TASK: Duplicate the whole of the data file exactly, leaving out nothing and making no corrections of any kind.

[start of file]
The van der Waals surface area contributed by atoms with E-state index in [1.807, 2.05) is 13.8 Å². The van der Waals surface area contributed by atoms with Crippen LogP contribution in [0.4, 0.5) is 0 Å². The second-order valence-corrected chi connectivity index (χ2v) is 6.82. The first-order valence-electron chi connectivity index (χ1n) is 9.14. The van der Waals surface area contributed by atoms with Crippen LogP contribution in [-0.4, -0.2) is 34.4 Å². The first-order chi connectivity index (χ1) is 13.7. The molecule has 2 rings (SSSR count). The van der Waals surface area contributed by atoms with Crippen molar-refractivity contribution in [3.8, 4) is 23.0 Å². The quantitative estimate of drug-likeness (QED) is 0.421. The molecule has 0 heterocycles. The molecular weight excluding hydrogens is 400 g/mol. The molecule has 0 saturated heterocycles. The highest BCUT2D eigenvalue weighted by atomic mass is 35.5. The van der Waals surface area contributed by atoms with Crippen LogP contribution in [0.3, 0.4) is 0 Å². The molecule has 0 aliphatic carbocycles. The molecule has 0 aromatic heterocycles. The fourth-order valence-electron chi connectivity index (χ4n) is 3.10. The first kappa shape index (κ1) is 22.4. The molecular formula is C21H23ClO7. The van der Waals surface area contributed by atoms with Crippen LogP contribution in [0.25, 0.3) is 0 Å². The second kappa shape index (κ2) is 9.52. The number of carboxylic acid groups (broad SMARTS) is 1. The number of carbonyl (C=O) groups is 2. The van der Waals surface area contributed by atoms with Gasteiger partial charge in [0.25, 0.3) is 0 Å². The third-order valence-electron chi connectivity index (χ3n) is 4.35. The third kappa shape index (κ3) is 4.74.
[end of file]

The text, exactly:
The van der Waals surface area contributed by atoms with E-state index in [1.807, 2.05) is 13.8 Å². The van der Waals surface area contributed by atoms with Crippen LogP contribution in [0.4, 0.5) is 0 Å². The second-order valence-corrected chi connectivity index (χ2v) is 6.82. The first-order valence-electron chi connectivity index (χ1n) is 9.14. The van der Waals surface area contributed by atoms with Crippen LogP contribution in [-0.4, -0.2) is 34.4 Å². The first-order chi connectivity index (χ1) is 13.7. The molecule has 2 rings (SSSR count). The van der Waals surface area contributed by atoms with Crippen molar-refractivity contribution in [3.8, 4) is 23.0 Å². The quantitative estimate of drug-likeness (QED) is 0.421. The molecule has 0 heterocycles. The molecular weight excluding hydrogens is 400 g/mol. The molecule has 0 saturated heterocycles. The highest BCUT2D eigenvalue weighted by atomic mass is 35.5. The van der Waals surface area contributed by atoms with Crippen LogP contribution in [0.3, 0.4) is 0 Å². The molecule has 0 aliphatic carbocycles. The molecule has 0 aromatic heterocycles. The fourth-order valence-electron chi connectivity index (χ4n) is 3.10. The first kappa shape index (κ1) is 22.4. The molecular formula is C21H23ClO7. The van der Waals surface area contributed by atoms with Crippen LogP contribution in [0.25, 0.3) is 0 Å². The second kappa shape index (κ2) is 9.52. The number of carboxylic acid groups (broad SMARTS) is 1. The number of carbonyl (C=O) groups is 2. The van der Waals surface area contributed by atoms with Gasteiger partial charge in [0.25, 0.3) is 0 Å². The third-order valence-electron chi connectivity index (χ3n) is 4.35. The third kappa shape index (κ3) is 4.74.